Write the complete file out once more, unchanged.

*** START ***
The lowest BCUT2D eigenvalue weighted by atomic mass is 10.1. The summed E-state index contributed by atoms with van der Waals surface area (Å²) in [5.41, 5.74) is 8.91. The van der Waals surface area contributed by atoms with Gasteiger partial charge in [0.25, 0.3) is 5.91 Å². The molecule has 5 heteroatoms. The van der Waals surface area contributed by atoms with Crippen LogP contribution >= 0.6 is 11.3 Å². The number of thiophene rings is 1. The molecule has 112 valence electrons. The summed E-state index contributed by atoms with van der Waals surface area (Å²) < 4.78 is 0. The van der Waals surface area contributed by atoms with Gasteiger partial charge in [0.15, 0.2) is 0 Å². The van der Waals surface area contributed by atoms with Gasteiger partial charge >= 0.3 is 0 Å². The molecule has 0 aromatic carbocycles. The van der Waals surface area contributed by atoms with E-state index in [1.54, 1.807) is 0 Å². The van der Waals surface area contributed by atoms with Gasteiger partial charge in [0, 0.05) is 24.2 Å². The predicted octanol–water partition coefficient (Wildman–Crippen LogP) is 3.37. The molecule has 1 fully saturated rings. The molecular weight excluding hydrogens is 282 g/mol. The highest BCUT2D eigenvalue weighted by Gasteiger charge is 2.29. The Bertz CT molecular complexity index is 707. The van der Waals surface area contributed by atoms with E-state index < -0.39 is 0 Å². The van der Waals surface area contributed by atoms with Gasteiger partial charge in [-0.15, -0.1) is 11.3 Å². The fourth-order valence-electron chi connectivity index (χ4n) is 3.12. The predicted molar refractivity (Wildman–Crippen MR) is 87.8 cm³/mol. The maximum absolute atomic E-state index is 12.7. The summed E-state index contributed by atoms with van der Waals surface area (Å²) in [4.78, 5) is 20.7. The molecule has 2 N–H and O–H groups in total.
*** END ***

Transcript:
The lowest BCUT2D eigenvalue weighted by atomic mass is 10.1. The summed E-state index contributed by atoms with van der Waals surface area (Å²) in [5.41, 5.74) is 8.91. The van der Waals surface area contributed by atoms with Gasteiger partial charge in [0.25, 0.3) is 5.91 Å². The molecule has 5 heteroatoms. The van der Waals surface area contributed by atoms with Crippen LogP contribution >= 0.6 is 11.3 Å². The number of thiophene rings is 1. The molecule has 112 valence electrons. The summed E-state index contributed by atoms with van der Waals surface area (Å²) < 4.78 is 0. The van der Waals surface area contributed by atoms with Gasteiger partial charge in [0.15, 0.2) is 0 Å². The van der Waals surface area contributed by atoms with Gasteiger partial charge >= 0.3 is 0 Å². The molecule has 0 aromatic carbocycles. The van der Waals surface area contributed by atoms with E-state index in [1.54, 1.807) is 0 Å². The van der Waals surface area contributed by atoms with Gasteiger partial charge in [0, 0.05) is 24.2 Å². The predicted octanol–water partition coefficient (Wildman–Crippen LogP) is 3.37. The molecule has 1 fully saturated rings. The molecular weight excluding hydrogens is 282 g/mol. The highest BCUT2D eigenvalue weighted by Gasteiger charge is 2.29. The Bertz CT molecular complexity index is 707. The van der Waals surface area contributed by atoms with E-state index < -0.39 is 0 Å². The van der Waals surface area contributed by atoms with Gasteiger partial charge in [-0.15, -0.1) is 11.3 Å². The fourth-order valence-electron chi connectivity index (χ4n) is 3.12. The predicted molar refractivity (Wildman–Crippen MR) is 87.8 cm³/mol. The maximum absolute atomic E-state index is 12.7. The summed E-state index contributed by atoms with van der Waals surface area (Å²) in [4.78, 5) is 20.7. The molecule has 2 N–H and O–H groups in total.